Category: The Nameberry 9
Some weeks I’m astonished by the range of names we can choose for girls.
We love our children regardless of gender, but when it comes to talking baby names, many of us seem to be on Team Pink. The statistics bear this out: almost 79% of boys born in the US in 2011 received a Top 1000 name, while the same is true for just 67% of girls.
2012 social media babies Like and Facebook were both girls, and rumored baby Hashtag is also supposed to be a she. Meanwhile, former #1 name Mary has plummeted to #112, while her male counterpart, John, remains a relatively common #27.
My favorite find of the week isn’t a name. It’s a random name generator, at a website called Roses and Cellar Doors. (Hat tip to Ren for the link.) The generator apologizes that “on occasion, a ‘real’ name might be generated.” Most of the results are rarities that I wouldn’t be surprised to hear in real life.
A few minutes of clicking created Loralyn, Kayabella, Annla, Annraya, Madalee, and Briabella for girls. For boys, I found the generator slightly less successful, but Mathan, Keedon, Jarison, Dasen, Jaxin, Zaylen, and Caydran all seem both unusual and perfectly possible.
Are you watching The League? The FX comedy is about a group of friends who form a fantasy football league. Draft picks matter, in real sports as well as those played only on paper, and so the fourth season opened with a quandary. Dad-to-be Kevin had traded naming rights for his newborn son in exchange for a better draft pick. The new baby arrived, and Kevin’s buddy named the bouncing baby boy … wait for it …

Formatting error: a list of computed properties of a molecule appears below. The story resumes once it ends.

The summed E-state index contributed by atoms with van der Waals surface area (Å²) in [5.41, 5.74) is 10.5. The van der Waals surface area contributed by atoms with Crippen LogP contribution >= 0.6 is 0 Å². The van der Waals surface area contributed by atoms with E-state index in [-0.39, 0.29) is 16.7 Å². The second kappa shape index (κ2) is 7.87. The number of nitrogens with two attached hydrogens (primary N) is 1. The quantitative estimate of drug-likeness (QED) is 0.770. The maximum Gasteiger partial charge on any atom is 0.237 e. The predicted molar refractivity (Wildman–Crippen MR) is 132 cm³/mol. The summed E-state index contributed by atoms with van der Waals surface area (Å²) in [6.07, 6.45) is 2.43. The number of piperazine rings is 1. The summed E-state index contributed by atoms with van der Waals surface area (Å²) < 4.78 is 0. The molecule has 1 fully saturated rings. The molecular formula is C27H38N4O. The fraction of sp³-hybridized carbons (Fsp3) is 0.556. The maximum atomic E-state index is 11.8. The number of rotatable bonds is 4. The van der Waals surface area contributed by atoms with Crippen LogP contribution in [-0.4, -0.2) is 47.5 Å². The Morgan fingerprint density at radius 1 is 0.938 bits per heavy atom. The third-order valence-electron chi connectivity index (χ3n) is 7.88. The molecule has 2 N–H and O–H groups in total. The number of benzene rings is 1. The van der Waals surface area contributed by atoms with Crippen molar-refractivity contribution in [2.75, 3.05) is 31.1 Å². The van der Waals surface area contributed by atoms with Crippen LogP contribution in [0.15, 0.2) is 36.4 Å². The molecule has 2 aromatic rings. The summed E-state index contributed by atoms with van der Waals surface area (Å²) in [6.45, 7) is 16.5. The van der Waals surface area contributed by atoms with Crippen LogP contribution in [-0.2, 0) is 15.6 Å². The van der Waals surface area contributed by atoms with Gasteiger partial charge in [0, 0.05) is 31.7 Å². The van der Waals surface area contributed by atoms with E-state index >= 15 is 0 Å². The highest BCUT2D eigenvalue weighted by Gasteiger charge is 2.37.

It was a good week for gorgeous girl names. From current favorites to up and coming possibilities, pop culture gave us a quartet of new daughters with noteworthy names.
Beyond new babies, a literary character from none other than J.K. Rowling’s latest novel answers to a promising appellation, as does the teenaged vampire sweetheart from Halloween-themed box office winner Hotel Transylvania.
This past week wasn’t all about the girls, though. One classically named boy also makes the list of newsworthy birth announcements.
All of this reminds me that while the mainstream media prefers to focus on headlines like “Celebs Choose Crazy Names” or “Parents Try Hard to Be Different with Baby Names,” it is very possible to find something lovely and different without resorting to the outrageous. That’s something that berries have always embraced.
Why is it that certain letters have their day in the sun? Even before reality television gave us the Duggar and Kardashian clans, J and K had been having their moment. Lately, H is on the rise, thanks to Hannah and Harper and Henry. Now Huxley, Henley, and Hattie are poised to follow.
Other letters seem to hang in limbo. We haven’t heard much from T lately. Classics like Thomas and Timothy hibernate, while James and Henry take center stage. Names that should have caught on remain relatively underused. Tamsin, Tilda, Tennyson, Tenley, Tate, Trixie, Tess – lots of possibilities have never gotten quite as much attention as you might expect.